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my superpower was more of an evolution. Our bios tell of our successes, and all the wonderful accomplishments that we have achieved during our careers, but not so much the journey. I have more than 27 years of experience clearing the path from a seat along the wall to a seat at the table, leading in high-performing organizations. I routinely sit at the table as an influencer and decision-maker with top executives across industry and government. I have worked as an effective and successful chief of staff to several high-ranking military and government officials. I am an accomplished senior executive leader with over a decade of demonstrated success in predominantly male law enforcement organizations. Most importantly, I have personally experienced the challenges with not just working in but also functioning successfully in maledominated organizations where the majority of my peers are twice retired. Sounds great, right? But what’s missing is what’s most important: my story, my journey, which leads to my true legacy: l A legacy that will help to shape the belief that, notwithstanding life’s many obstacles, there are endless possibilities in life. l A legacy that demonstrates that it’s not the what but the how and the why.

l A legacy that demonstrates that it is less about my achievements and more about my journey and my ability to effect change, using all that I am to make a difference. Reality is that I didn’t arrive at this place without some serious sacrifices, challenges, and sometimes pain. But if you think about it, that’s what growth is about. Even as infants, we experienced the pain of teething in order to develop the ability to transition from liquid and pureed foods to a place of indulgence of the finest foods with no remembrance of the teething process. Like others, in my career I have made many sacrifices. For many years I believed that I needed to be like my male counterparts instead of trusting in my own capabilities. It felt less like climbing the corporate ladder and more like navigating through an obstacle course blindfolded while playing a game of chess. Throughout my journey, I have sacrificed family and friends to better position myself at work and to not be perceived as the weakest link among my male colleagues. While it was OK for my peers to leave work to take care of family matters or to take their pets to the vet or to attend social functions, I personally did not feel that I had the same professional flexibilities afforded to most employees, particularly my male counterparts. I felt a sense of distress when I had to leave work or call out for family reasons, so more often than not I chose to stay at work and made other arrangements. Somehow, along this journey, I forgot that I am a mom who happened to be a senior executive in the federal government. I have made many sacrifices, the greatest being my ignoring and not believing and seeing the signs that my daughter was severely depressed and my family was in serious trouble. I still get emotional when I think of what the outcome could have been simply because I didn’t trust in my innate abilities, but instead tried to overcompensate by going above and beyond professionally to be like those around me. Office politics taught me a great deal about myself. What’s the worst thing a woman executive could experience or be accused of in a predominately male organization? If you’re thinking what I’m thinking, you’re right. I learned that when you don’t trust in who you are, accusations and rumors can cripple your ability to be effective and to be your true self. For many years I didn’t believe that I had what it takes to make a difference and was unaware that my leverage was dependent on my ability to deliberately accept and exploit my differences. I am the Difference Maker simply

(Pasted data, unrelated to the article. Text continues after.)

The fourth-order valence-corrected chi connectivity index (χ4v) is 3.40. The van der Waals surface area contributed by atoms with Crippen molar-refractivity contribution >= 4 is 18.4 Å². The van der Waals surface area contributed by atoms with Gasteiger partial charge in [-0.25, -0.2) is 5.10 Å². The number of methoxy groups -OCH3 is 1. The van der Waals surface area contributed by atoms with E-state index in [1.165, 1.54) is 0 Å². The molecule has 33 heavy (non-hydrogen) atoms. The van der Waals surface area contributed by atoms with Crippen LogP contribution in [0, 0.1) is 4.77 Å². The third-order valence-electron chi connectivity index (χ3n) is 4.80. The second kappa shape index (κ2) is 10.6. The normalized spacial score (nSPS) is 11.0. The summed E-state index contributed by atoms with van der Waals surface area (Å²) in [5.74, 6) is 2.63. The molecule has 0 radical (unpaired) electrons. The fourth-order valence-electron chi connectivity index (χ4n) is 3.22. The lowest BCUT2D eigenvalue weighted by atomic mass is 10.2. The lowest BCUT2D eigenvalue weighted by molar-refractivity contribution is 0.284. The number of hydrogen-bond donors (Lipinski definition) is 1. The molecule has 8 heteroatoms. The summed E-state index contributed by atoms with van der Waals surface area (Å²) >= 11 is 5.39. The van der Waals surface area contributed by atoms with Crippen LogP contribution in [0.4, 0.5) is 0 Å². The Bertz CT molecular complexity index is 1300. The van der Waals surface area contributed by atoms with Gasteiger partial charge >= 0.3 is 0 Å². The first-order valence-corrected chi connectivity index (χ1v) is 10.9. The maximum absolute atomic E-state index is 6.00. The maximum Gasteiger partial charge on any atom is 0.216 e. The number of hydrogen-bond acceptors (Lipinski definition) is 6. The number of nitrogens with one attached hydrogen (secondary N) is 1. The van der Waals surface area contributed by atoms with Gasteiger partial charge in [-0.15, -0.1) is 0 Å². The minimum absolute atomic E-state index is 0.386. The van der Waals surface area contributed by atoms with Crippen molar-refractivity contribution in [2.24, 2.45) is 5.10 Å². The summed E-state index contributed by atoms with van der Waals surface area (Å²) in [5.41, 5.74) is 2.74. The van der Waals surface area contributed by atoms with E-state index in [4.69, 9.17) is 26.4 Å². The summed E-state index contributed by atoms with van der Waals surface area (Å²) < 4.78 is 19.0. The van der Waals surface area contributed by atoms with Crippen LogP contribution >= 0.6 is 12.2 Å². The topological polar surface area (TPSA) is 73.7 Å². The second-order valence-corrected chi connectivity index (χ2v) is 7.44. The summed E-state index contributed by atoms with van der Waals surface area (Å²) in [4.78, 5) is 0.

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because there is no one else like me. There were many times throughout my journey that I would attend meetings, sitting along the wall and remain quiet, paralyzed with fear. I was so uncomfortable with my ability to measure up to those around me that I failed to speak up when my voice was needed. I felt that because my answers were different that they must be wrong. I had to rely on what I call the T.R.U.S.T. factor: my organic superpower of being distinctly different by design. I had to learn to ‌ T: Trust in who I am. R: Be Resilient and Relentless in my pursuit of being the best me. U: Understand and value my differences. S: Stay connected to family and friends, whose own differences feed my soul and make me better. T: Be Tenacious in all that I do. My own experiences have led to my passion in helping women around the world to navigate through this obstacle course. I strive to deliver powerful keynotes that drive and inspire action and change. Helping women to see how distinctly and fascinatingly different they are in any environment and to define and understand their differences, exploit those differences, and be the Difference Maker. In doing so, I help women and men alike value their individual differences and the differences of those around them and leverage those differences to influence decisions and drive change. I am a DIFFERENCE MAKER, there is no one like me, and that, my friend, is my secret weapon, my superpower. The legacy that I choose to leave is one of purpose, choice, and deliberate acceptance of and excitement over what makes me so distinctly different. I hope that my family and friends, when talking about my legacy, will talk about what made me different, like that of a superhero, in a way that inspires them to define their differences, exploit their differences, and be the Difference Maker. Remember as you move forward in your pursuit of greatness — you already have it! Your legacy is in your journey and the execution of the greatness that you already possess. n